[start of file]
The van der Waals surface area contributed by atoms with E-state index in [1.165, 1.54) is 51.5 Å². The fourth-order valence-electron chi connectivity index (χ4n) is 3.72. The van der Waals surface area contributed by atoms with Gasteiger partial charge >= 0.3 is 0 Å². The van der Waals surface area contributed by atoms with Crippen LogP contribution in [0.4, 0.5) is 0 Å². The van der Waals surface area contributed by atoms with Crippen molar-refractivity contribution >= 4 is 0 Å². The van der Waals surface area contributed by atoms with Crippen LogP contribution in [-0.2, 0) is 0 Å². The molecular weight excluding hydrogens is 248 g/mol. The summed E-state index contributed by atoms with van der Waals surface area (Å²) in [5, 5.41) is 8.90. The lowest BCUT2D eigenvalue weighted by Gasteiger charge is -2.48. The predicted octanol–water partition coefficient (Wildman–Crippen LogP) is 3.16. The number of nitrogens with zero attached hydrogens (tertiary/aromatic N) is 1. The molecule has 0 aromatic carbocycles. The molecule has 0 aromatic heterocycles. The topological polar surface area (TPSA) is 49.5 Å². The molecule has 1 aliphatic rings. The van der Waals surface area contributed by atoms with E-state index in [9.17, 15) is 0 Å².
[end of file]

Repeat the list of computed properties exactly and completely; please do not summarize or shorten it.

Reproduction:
The van der Waals surface area contributed by atoms with E-state index in [1.165, 1.54) is 51.5 Å². The fourth-order valence-electron chi connectivity index (χ4n) is 3.72. The van der Waals surface area contributed by atoms with Gasteiger partial charge >= 0.3 is 0 Å². The van der Waals surface area contributed by atoms with Crippen LogP contribution in [0.4, 0.5) is 0 Å². The van der Waals surface area contributed by atoms with Crippen molar-refractivity contribution >= 4 is 0 Å². The van der Waals surface area contributed by atoms with Crippen LogP contribution in [-0.2, 0) is 0 Å². The molecular weight excluding hydrogens is 248 g/mol. The summed E-state index contributed by atoms with van der Waals surface area (Å²) in [5, 5.41) is 8.90. The lowest BCUT2D eigenvalue weighted by Gasteiger charge is -2.48. The predicted octanol–water partition coefficient (Wildman–Crippen LogP) is 3.16. The number of nitrogens with zero attached hydrogens (tertiary/aromatic N) is 1. The molecule has 0 aromatic carbocycles. The molecule has 0 aromatic heterocycles. The topological polar surface area (TPSA) is 49.5 Å². The molecule has 1 aliphatic rings. The van der Waals surface area contributed by atoms with E-state index in [9.17, 15) is 0 Å².